Given the gender segregation of schools, I focus on measuring the impacts of the oldest sister’s schooling on younger brothers since I can compare households that are similarly distant to the boys’ school but differ in how far the girls’ school is.
I find that reducing distance to the girls’ school sharply increases the oldest sister’s schooling, and this in turn raises her younger brothers’ educational outcomes. Intuitively (and given additional evidence), since boys do not attend girls’ schools, the improved outcomes for younger brothers are caused by their oldest sister completing more schooling instead of other household factors.
Educational outcomes for younger siblings
I find the following impacts of an additional year of schooling for the oldest sister:
- A 0.2 year (7%) increase in the younger brothers’ years of schooling.
- An increased likelihood of a primary school-aged younger brother being able to read (4.7 percentage points) and write (4.3 percentage points).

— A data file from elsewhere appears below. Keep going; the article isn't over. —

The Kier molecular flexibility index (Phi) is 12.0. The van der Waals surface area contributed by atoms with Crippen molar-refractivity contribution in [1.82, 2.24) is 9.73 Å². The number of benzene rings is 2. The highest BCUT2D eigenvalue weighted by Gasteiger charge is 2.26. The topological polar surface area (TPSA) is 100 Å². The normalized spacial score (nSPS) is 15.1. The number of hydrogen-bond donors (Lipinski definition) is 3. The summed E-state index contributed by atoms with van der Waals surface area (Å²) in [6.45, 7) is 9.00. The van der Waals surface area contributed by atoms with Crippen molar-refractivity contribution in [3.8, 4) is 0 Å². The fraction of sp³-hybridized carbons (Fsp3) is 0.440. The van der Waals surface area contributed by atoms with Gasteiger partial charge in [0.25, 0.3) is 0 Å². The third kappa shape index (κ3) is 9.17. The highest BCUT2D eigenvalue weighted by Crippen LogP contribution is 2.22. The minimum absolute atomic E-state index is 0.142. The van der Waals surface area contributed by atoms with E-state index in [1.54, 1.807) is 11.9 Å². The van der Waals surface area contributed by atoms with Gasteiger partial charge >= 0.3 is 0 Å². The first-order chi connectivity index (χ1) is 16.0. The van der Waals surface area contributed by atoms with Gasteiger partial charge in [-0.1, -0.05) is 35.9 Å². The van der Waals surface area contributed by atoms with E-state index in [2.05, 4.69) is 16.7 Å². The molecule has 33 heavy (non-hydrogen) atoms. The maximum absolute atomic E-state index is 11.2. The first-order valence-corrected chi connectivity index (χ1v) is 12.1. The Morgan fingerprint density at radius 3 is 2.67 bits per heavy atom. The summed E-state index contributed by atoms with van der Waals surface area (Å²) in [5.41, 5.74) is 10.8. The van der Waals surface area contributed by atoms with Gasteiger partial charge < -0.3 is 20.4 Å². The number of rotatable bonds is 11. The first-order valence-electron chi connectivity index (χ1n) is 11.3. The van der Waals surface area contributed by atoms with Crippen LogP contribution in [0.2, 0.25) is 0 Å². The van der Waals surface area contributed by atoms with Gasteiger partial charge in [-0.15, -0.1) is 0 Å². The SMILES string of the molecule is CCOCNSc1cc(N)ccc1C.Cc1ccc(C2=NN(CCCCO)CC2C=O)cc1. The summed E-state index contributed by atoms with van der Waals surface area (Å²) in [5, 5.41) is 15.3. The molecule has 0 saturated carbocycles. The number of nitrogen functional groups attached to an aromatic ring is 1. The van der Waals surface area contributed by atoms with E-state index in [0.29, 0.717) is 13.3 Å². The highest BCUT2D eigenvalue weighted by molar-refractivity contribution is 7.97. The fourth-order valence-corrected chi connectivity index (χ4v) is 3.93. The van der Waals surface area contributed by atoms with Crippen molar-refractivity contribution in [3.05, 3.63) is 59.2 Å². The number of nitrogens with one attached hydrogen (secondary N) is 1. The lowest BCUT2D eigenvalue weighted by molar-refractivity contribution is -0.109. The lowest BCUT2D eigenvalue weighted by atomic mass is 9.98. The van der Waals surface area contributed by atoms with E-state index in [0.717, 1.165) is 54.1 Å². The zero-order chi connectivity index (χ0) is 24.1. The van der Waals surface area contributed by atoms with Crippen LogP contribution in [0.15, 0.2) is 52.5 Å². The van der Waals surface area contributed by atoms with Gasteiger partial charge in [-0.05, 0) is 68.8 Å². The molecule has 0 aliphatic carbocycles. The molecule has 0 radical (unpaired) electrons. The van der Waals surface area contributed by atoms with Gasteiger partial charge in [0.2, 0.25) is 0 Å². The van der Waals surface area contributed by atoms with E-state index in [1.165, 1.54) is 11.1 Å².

- An increased likelihood of a primary school-aged younger brother being able to add (3.4 percentage points) and count (3.2 percentage points).
These oldest sisters’ schooling effects are the same order of magnitude as those for maternal schooling. Interestingly, increasing the oldest sister’s schooling has no impact on older brothers’ educational outcomes, indicating that the younger brothers are not benefitting merely from being around more educated family members or because their parents are increasing investments in all of their children’s education. Instead, the results suggest that younger brothers’ education improves because they have a more educated childcare provider, tutor and role model in their oldest sister.